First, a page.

Indeed, as I perceive by the papers that Mr. Adams is gone over to Holland I am not without hopes that his object may be to procure supplies of money.
IT was a cold and rainy fall, and the roads were so drenched that it took the party of Americans no less than four days to reach Antwerp. But the energy and enthusiasm of Adams were not so easily deadened, and he found time to admire the works of Rubens--"Beautiful beyond description "--before traveling on to Paris by way of Brussels and Mons. In general, Belgium seemed to him a dismal, impoverished country; the villages had decrepit houses and people were wrapped in rags-- "What a contrast to the Villages of Holland." But he had no reason to linger, for he had to rush on to Paris to take part in the negotiation of peace, and except for an occasional bit of sightseeing--Fénelon's grave in the church of Cambrai, the chateau of Chantilly--there was not much to hold him. In all the journey from The Hague to the French capital lasted ten days. 1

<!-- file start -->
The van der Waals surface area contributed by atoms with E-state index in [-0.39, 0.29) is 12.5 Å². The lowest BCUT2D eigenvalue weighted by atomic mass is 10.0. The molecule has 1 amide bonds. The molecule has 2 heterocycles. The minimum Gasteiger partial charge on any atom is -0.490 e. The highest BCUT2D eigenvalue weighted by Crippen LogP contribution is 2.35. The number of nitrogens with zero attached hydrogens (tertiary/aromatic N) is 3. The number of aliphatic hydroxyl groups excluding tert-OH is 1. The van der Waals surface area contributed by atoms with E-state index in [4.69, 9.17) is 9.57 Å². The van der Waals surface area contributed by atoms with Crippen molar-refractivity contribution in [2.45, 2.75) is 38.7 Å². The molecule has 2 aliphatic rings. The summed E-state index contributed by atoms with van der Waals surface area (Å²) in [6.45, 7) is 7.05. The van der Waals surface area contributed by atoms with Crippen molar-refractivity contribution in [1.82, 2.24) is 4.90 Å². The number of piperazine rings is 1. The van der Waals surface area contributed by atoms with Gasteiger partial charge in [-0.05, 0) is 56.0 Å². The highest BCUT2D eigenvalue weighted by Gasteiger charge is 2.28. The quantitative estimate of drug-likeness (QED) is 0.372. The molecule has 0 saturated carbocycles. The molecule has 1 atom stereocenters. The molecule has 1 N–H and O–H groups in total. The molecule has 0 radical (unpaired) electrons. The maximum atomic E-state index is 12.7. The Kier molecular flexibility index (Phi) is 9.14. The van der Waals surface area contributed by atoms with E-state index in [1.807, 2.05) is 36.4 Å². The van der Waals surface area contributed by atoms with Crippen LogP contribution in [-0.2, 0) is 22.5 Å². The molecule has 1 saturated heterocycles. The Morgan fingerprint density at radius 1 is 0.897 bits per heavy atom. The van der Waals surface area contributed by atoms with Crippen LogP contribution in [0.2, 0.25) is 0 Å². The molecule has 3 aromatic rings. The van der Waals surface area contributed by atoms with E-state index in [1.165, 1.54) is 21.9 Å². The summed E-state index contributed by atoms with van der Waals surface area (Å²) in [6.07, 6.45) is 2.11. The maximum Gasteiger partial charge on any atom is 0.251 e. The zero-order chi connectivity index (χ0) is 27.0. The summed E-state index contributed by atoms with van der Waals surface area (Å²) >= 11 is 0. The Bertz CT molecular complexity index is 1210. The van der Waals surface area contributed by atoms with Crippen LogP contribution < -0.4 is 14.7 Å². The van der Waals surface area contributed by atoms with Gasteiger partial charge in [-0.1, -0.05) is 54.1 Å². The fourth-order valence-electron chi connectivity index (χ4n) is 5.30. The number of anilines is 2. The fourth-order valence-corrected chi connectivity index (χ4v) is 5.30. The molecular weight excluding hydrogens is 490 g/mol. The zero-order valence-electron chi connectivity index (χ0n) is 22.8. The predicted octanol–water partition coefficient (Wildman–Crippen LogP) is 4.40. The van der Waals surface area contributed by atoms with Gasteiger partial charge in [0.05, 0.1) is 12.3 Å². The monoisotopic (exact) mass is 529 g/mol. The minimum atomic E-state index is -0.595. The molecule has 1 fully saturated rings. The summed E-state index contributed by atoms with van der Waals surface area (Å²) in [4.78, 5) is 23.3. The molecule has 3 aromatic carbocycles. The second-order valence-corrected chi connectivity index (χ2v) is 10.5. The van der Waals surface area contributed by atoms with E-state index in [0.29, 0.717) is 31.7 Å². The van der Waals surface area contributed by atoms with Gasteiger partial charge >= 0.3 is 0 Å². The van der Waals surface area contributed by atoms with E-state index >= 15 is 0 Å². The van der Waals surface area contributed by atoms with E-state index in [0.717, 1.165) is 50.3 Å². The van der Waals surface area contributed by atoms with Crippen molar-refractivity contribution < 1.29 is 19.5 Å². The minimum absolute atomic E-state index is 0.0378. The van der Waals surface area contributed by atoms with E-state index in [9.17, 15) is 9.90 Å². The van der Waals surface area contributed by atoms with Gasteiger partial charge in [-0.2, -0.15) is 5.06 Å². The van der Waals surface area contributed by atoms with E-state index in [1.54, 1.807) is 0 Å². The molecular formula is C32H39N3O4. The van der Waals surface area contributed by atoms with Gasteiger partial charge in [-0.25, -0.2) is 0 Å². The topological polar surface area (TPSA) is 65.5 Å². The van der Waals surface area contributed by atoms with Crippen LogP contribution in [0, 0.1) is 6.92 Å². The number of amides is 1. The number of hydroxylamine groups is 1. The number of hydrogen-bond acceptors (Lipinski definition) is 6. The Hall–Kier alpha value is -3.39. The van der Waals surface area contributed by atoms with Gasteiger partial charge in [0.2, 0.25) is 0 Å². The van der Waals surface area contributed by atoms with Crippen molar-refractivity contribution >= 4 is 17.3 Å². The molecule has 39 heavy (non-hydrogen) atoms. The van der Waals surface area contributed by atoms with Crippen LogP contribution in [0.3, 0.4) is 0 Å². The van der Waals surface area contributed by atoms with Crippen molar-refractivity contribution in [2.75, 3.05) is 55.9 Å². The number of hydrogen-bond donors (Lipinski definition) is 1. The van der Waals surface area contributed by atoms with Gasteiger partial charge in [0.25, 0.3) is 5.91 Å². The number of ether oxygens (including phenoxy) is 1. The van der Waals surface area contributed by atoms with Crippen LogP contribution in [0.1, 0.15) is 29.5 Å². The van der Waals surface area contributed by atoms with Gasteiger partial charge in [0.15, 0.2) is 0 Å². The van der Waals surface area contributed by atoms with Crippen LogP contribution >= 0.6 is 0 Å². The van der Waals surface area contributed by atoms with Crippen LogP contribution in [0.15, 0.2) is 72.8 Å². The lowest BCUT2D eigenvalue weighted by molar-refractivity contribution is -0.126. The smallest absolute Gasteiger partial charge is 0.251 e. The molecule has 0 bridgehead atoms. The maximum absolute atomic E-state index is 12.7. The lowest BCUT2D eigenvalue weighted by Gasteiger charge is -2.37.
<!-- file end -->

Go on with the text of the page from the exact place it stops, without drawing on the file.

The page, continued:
There the gathering in of the harvest began. That the American Revolution would be brought to a glorious conclusion in a peace that was extremely favorable to the new nation would be in no small measure the result of Adams's stubbornness and discernment. William Lee had predicted it all when he met Adams in Brussels and told him that he was the swallow that heralded the summer. The story of the negotiation lies outside our theme, but one aspect of it does concern us. The American negotiators, Franklin, Jay, and Adams, decided to disregard the explicit instructions of Congress and go their own way instead of following the lead of the French diplomats. Adams, long convinced of Vergennes's perfidy, was principally responsible for this shift, and history has justified him, for there is no longer any doubt that America would not have gained so advantageous a peace if it had trailed at the French apron strings. In